How to Dry a Water Soaked Carpet

All kinds of mishaps can cause a carpet to become water soaked, from burst water pipes to flooding, but you can mitigate the damage when you act quickly.

Always determine where the source of the water came from before you start this process. If the water that soaked the carpet contained any sort of sewage or other contaminants, discard the carpet. Dry areas exposed to excessive water within 24 to 48 hours to prevent mold from growing, according to the Environmental Protection Agency.

Rent industrial equipment from a local equipment rental or department appliance store. Standard tools for drying out carpet include a wet-dry vacuum, professional fan, also known as an air mover, dehumidifier and moisture meter.

Run the wet-dry vacuum across the entire carpet to remove as much water as possible from the fabric. This may take several passes depending on the amount of saturation, and require emptying the machine during the process.

Pry up one corner of the carpet. Start in any corner of the room and grab hold of the a carpet's edge. A pair of pliers can help pull the carpet up if your fingers cannot do the trick.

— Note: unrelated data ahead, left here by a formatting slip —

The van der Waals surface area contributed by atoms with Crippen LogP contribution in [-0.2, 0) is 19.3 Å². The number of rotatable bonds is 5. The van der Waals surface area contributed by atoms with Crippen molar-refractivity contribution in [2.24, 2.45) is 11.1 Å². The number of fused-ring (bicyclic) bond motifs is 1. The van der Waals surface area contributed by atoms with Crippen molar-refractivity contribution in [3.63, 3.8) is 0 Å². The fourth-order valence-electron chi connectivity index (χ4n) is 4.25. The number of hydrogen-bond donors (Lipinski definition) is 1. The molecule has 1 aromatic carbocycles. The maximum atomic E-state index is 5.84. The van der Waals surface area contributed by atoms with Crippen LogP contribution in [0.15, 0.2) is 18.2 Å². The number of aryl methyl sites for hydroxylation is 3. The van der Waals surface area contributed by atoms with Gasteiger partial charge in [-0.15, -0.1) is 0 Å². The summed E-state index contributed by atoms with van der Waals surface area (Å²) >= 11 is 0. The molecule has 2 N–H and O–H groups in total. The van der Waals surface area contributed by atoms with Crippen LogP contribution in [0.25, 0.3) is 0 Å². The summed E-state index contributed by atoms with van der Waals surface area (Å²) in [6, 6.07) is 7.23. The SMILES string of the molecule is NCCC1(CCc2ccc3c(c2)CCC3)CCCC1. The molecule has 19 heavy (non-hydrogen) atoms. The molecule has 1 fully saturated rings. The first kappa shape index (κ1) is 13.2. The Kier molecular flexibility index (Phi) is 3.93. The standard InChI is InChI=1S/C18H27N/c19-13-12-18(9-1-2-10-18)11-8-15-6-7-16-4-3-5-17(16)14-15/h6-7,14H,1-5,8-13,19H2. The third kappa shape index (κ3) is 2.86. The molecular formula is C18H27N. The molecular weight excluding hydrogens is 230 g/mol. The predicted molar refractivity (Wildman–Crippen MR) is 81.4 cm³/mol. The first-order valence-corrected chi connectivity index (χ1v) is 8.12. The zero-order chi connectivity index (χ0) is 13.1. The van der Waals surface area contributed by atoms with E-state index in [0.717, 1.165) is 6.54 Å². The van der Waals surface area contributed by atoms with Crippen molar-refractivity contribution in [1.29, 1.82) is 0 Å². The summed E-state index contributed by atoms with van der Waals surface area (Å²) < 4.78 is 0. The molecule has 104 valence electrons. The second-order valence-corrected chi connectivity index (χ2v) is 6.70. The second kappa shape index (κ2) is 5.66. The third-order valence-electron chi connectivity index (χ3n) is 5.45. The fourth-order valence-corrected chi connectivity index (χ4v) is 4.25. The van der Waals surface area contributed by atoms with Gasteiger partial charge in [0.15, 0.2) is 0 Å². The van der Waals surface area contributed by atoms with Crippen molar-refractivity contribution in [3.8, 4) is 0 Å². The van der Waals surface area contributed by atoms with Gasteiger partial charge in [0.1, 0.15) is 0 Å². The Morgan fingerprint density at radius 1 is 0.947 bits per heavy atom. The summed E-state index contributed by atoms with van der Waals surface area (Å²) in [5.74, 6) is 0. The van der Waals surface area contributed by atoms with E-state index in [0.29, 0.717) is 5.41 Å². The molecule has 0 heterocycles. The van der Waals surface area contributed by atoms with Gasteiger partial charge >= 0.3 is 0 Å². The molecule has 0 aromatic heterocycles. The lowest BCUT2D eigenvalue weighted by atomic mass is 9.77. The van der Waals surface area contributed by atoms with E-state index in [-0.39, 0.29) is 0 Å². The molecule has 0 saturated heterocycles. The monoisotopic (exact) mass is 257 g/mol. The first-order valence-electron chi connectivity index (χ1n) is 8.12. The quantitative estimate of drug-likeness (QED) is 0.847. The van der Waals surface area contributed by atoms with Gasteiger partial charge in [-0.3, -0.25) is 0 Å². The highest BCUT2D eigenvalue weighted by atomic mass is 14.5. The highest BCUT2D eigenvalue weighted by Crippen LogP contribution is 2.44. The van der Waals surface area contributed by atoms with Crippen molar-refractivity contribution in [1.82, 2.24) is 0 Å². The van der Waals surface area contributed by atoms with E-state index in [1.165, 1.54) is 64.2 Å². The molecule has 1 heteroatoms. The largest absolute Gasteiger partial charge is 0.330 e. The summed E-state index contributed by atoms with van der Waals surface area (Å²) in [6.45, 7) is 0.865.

Pull the carpet off the floor and tacking strip. When pulling up large pieces of carpet, such as an entire room, roll the carpet up as you go to make it easier to move.

Remove the carpet padding from underneath the carpet and discard.

Roll the carpet back out so that it is flat on the floor.

Arrange air movers so that the flat end of the blower is underneath the carpet. Once they are turned on, they will "float" the carpet so that air circulates on the top and underside of the fabric.

Set up the dehumidifier close to the drying area and turn the machine on. As the fan blows water into the air, the dehumidifier collects it. Check the dehumidifier frequently and change the water receptacle as needed to keep it running as efficiently as possible.

Check with a moisture meter after four to six hours of drying time to test the progress of your effort. The EPA recommends keeping indoor humidity between 30 and 50 percent. If the room where the carpet is drying reads above this number, continue drying.

Things You Will Need

  • Wet-dry vacuum
  • Pliers
  • Industrial air movers
  • Dehumidifier
  • Moisture meter

About the Author

Nikki Jardin began freelance writing in 2009 and focuses on food and travel articles. She has been a professional cook and caterer for more than 20 years. She holds a degree in environmental science from Humboldt State University.